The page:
A well-fitted wetsuit can significantly improve your swim, reducing drag and improving your buoyancy. On the other hand, a badly fitted wetsuit will do the opposite – filling with water, creating drag and slowing you down – so it pays to get it right.
A well-fitted wetsuit can significantly improve your swim, reducing drag and improving your buoyancy. On the other hand, a badly fitted wetsuit will do the opposite – filling with water, creating drag and slowing you down – so it pays to get it right. A wetsuit should never work against your swimming (which can happen if it doesn’t fit well). In fact, although you may have to change the mechanics of your stroke slightly in rougher water, for average conditions the wetsuit will help enhance your swim.
Practice makes perfect
Getting your wetsuit on and getting it fitted correctly is the key to staying comfortable, which will lead to your fastest swim. More than anything else, practice is the key: practice swimming in your wetsuit, practice putting it on, and practice taking it off. From March onwards, long before the (UK) season starts, I suggest one pool-based wetsuit swim each week. Or, even better, try an outdoor Lido swim in cooler temperatures.
Putting on your wetsuit
A suit that goes on well, with care and patience, fully pulled up into all the correct areas, should be quite easy to zip up. This should be your final reassurance that it has gone on well. A gentle, tugging motion, rolling one inch of wetsuit at a time, slowly, is the best approach when putting your wetsuit on. Taking the material slowly up the leg is going to preserve the integrity of the suit for far longer compared to putting the foot through and then pulling at the hip, expecting the suit to ‘flow’ on like a trouser leg.
Avoid the two-handed tug of the cord from the base of the spine to try to zip up the suit. Zips are attached securely to the rubber material but constant pulling at the zip from an odd angle, rather than easing into position, will weaken the join over time, requiring a repair that no doubt will happen at the most inconvenient time.
Other areas of concern when putting your wetsuit on are:
Lubricate before you put on your wetsuit
Lubricate the shins and calves, forearms and neck before the suit goes on. Even using some lube on the calf and forearm area outside the wetsuit may help when taking it off. The idea is that when pulling the wetsuit off, it turns inside out, so lubricating the material on the outside of the wrists and ankles will help it come off more smoothly. How long lube stays on the outside of a suit during a swim is open to debate, but some swear by it; personal experimentation is always a good idea.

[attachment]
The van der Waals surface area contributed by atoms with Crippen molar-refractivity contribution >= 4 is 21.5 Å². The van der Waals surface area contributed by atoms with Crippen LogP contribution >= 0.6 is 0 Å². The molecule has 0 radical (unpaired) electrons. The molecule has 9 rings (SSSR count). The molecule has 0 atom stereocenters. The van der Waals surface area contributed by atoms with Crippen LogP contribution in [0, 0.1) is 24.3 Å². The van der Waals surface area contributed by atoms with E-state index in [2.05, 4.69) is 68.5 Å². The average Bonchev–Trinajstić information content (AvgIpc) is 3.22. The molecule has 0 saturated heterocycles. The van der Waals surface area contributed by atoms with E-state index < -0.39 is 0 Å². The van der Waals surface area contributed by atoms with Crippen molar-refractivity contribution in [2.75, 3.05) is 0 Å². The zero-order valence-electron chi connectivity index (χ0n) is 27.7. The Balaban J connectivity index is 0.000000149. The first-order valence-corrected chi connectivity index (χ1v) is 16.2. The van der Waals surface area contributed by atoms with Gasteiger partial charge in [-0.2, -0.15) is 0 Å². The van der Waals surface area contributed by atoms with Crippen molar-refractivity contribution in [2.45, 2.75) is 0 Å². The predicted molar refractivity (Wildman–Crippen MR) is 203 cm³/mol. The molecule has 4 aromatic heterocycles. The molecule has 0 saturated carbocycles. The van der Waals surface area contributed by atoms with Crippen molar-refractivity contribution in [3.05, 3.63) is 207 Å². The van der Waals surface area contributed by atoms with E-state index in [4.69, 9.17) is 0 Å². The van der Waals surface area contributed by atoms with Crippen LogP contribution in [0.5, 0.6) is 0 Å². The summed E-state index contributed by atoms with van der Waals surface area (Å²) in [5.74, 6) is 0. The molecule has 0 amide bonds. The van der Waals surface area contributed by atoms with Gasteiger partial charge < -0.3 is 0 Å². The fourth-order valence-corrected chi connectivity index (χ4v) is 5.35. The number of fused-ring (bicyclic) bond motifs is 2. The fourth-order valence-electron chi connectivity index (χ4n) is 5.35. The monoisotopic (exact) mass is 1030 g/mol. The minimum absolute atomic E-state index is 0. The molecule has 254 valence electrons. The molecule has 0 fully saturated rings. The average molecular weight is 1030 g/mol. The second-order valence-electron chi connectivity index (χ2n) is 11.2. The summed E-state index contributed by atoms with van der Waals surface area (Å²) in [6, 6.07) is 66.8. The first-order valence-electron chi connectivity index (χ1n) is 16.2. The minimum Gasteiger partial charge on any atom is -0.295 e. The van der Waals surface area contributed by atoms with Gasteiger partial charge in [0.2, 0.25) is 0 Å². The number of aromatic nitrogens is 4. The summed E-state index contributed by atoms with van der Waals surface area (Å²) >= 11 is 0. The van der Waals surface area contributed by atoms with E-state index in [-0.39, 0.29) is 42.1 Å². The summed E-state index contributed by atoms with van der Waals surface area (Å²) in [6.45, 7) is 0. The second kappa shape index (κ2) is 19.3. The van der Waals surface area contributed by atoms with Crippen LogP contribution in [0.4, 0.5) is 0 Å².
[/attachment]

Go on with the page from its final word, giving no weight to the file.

In terms of lubricant, it really does what is says on the tin. The latest suits from Speedo are nicely cut low at the base of the neck, making it very hard for rubbing to occur, so some people find lubricant is no longer necessary. However, the base of the neck is highly mobile and rubbing of the wetsuit against the neck is possible. Add to this the extra material of the suit that gathers at the base of the neck where the zip either starts or ends, the salt from a sea swim and the 2000-plus repeated movements of breathing and sighting in an Ironman swim, and you will regret forgetting your lubricant. There are now a wide choice of non-petroleum based and non-embarrassing options for lubricant. Baby Oil is a popular, cheaper option and while some manufacturers will frown upon it, I have yet to witness a suit degrade due to its use. On the downside, it’s not particularly viscous, so I doubt its lubricating qualities would continue during a long swim.
Step-by-step: Fitting your wetsuit
For more wetsuit tips and advice, read the second part of my wetsuit feature, coming next week to the news, tips and techniques section. In part two, I explain how to recognise a good wetsuit fit, provide tips on making your wetsuit more comfortable, and run through how to take off your wetsuit efficiently.